Results 1 to 11 of 11
06-13-2011, 02:07 PM #1
3-phase speed control for fan motor
I would like to add a speed control to the fan for my recently installed paint booth. Awhile back I purchased a VFD just to have handy for a situation like this, but, as it turns out, a few months ago I moved my shop to a facility that already has real 3-phase in place.
My understanding is that VFD's are only for single phase-in. What type of speed control should I look for? I'd like to be able to accomplish two things -- having the ability to manipulate air flow and, more importantly, being able to create a "soft start" to keep my peak usage to a minimum.
06-13-2011, 02:11 PM #2
VFDs are most often, for threep-phase in, and generate three phase out.
SOME VFDs are set up strictly for single-phase in, and in that circumstance, just hook two legs of your three-phase supply to it. It'll work fine.
Your current VFD should be able to do absolutely everything you want, without looking for some other product. Put it to work!
06-14-2011, 07:57 AM #3
06-15-2011, 11:02 AM #4
Are you going to keep the vfd?
06-15-2011, 12:52 PM #5
I only see connections for two lines in and three out. If that's alright to do so, than I'll keep it. Never would have guessed on my own that it could be hooked up that way. I'll consult the manual and see about how to proceed, if it covers that scenario.
So in that case, I'll only have two going in and two coming out?
06-15-2011, 04:05 PM #6
06-16-2011, 07:12 AM #7
06-16-2011, 11:08 AM #8Originally Posted by rons
I'm going to address both of these comments in one post because I think they go hand-in-hand. My comprehension on this subject is rather poor, so I apologize for any frustration I might cause.
Jaref, I think I understand your point. Taking what Dave said in post no. 2, what he's saying it to just leave the 3rd leg of my 3-phase circuit in limbo while I run my current VFD as single phase in? So, your point that the current draw has to be multiplied by 1.732 kind of makes my goal of reducing consumption by dialing down the fan a counterproductive effort, correct? (By the way, it does happen to be a 10a motor on the fan).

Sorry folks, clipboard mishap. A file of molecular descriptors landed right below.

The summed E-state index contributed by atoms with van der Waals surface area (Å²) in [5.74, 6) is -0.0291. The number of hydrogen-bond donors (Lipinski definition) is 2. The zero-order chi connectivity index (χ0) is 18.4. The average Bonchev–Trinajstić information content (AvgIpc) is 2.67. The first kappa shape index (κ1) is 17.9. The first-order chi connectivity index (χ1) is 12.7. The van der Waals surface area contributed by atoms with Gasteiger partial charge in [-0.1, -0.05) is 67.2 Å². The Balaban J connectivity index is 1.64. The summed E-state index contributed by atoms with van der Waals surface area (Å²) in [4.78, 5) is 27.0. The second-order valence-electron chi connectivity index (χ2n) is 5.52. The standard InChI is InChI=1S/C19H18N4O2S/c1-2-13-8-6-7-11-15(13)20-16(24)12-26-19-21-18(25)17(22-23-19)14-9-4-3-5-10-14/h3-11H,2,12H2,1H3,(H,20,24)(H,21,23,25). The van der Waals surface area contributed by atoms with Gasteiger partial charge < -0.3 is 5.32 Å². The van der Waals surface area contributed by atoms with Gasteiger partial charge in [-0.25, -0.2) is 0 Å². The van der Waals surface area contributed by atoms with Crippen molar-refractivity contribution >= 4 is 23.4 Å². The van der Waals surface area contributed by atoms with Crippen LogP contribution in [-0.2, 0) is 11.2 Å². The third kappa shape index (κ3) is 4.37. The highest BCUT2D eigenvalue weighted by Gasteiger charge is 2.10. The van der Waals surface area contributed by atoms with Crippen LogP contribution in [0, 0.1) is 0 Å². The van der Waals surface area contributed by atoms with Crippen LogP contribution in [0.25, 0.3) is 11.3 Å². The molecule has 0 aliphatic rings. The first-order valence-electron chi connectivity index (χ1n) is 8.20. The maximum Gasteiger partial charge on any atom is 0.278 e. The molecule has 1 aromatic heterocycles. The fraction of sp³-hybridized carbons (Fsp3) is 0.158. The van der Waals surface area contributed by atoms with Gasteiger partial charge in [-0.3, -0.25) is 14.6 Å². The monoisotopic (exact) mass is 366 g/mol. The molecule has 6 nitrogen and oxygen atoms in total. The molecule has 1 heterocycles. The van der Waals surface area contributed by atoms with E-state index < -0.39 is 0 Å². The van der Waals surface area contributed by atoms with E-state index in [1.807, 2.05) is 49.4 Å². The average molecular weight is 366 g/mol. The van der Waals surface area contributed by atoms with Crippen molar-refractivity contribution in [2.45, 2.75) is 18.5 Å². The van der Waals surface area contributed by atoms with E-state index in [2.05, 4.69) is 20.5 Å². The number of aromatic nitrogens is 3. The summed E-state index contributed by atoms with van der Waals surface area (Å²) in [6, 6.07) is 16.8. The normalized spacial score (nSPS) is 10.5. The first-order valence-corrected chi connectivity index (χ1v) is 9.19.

So, where rons recommends a surplus commercial 3ph. in / 3 ph. out VFD, will I get around the consumption issue? I'm a business, not a hobbyist, and my shop has 3 ph. service in place already. I'm not trying to generate it, I'm just trying to manipulate my fan. Is obtaining one of these units the logical way to go for my application?
06-16-2011, 11:30 AM #9
sounds like u got it now.
u shud post the motor nameplate data and the vfd nameplate data including mfgr and all ratings listed.
this way folks can verify it is a good match, as well as help answer the questions which sound like will follow soon after you hook it up.
06-16-2011, 01:06 PM #10
That's a good suggestion. The next time I climb up there I'll snap a shot of the data plate on the motor. I'd like to find one of those surplus 3 ph. units mentioned earlier along with some guidance on what to look for. This isn't a high priority since the booth is operable as-is, but I would like to keep chipping away at the details while it's fresh on my mind.
06-16-2011, 01:41 PM #11
A VFD only saves energy with a fan in one way. IF you can take advantage of a reduction in flow of your air delivery, AND you were doing it with a VAV box (Variable Air Volume), such as dampers, THEN if you remove the dampers and use the VFD to slow the motor down, it will use less energy because you have removed the losses in the turbulence created by the dampers. That's it, despite all the hogwash people spew about saving incredible amounts of energy with VFDs, it ONLY saves in that specific situation. Now mind you if you were using dampers and you run a lot, it does add up to a lot of energy. Usually a VFD in that situation can pay for itself in 18 months or so. But if you run the fan at a constant flow all the time, the VFD is going to WASTE more energy compared to just fixing any inefficiency in your system.
That inefficiency might be the result of an engineer being sloppy and saying "I could do it with 2HP but a 3HP motor will mean I don't get called back, so put in a 3HP". That happens a lot. In that case you could put in a VFD and dial the flow back to the equivalent of 2HP, saving you energy. But you would save MORE energy by just putting in a 2HP fan.
I know it's probably not what some VFD salesman told you, but it's the truth. I used to sell VFDs, I can attest to the fact that most salesmen have no clue about these issues, they are drinking the kool-aid and they pass it on.